The beginning of autumn means the leaves are falling, pumpkins and apples are growing, and our libido is rising. Our hormone levels fluctuate throughout the seasons, as testosterone decreases in the summer, peaks throughout fall, and slowly decreases over the spring. So, how do the rise and fall of testosterone levels affect our sex life and our fertility?

Testosterone levels and sperm counts — associated with sex drive — are highest in late fall and early winter, which could initiate sexual desire. Previous research has found the difference in monthly levels of testosterone varied up to 31 percent for men, though women are also affected.

In a 2006 study, researchers examined seasonal testosterone fluctuations in the saliva of 220 women and 127 men. They also measured the waists and hips of the female study participants throughout the seasons. Similarly, women's and men's testosterone levels were highest in autumn. Unlike men, women also had high testosterone levels in the summer, while men showed lowest testosterone levels in the spring.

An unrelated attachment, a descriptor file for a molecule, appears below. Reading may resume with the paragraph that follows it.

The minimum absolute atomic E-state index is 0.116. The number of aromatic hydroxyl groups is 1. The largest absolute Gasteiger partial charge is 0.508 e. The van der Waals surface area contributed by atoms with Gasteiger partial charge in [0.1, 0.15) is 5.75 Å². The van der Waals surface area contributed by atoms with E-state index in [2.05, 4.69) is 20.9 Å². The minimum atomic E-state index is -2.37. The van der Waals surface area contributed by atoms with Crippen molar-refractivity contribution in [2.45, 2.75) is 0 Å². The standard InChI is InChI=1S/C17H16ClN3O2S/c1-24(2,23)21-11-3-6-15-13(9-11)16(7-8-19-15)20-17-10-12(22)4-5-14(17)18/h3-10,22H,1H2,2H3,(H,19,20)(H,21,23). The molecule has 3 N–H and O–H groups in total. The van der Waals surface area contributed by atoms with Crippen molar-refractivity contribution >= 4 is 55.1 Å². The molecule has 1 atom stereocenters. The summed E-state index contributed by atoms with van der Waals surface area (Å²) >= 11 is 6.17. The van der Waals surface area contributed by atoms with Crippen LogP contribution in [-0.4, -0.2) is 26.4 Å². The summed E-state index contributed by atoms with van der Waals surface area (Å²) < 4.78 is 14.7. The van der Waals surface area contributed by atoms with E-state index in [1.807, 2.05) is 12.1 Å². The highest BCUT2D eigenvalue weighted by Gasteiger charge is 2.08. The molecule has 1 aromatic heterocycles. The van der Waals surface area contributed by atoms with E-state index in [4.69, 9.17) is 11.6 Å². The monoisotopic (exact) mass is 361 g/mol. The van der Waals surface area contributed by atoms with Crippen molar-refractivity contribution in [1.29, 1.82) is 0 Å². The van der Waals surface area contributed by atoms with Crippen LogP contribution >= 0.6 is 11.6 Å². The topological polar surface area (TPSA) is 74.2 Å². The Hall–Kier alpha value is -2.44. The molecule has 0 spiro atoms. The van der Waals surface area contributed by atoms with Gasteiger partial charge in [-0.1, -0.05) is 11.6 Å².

This suggests seasonal changes in hormones, including testosterone, do occur, also influencing the timing of conception. Sperm concentration and count are lowest from August through October due to the summer heat; when the weather cools, it takes a few weeks for counts to increase again. They tend to rise in late autumn and exceed baseline values, meaning it's prime baby-making season.

Uncoincidentally, there is a noticeable seasonal birth pattern. November and December are the most fertile months of the year, with birth rates highest nine months later, in August and September. Aside from high testosterone and sperm count, evolutionary theorists suggest making babies in the fall and winter may be an subconscious strategy we use for producing an offspring with a better chance of survival. This could explain why sperm tend to be healthier and strong in the winter months, according to a 2013 study.

It's still a mystery why seasonal changes influence testosterone levels. Whether it's triggered by decreasing daylight, increased social activity, or an evolutionary impulse has yet to be determined. But, this is the closest thing humans have to a mating season.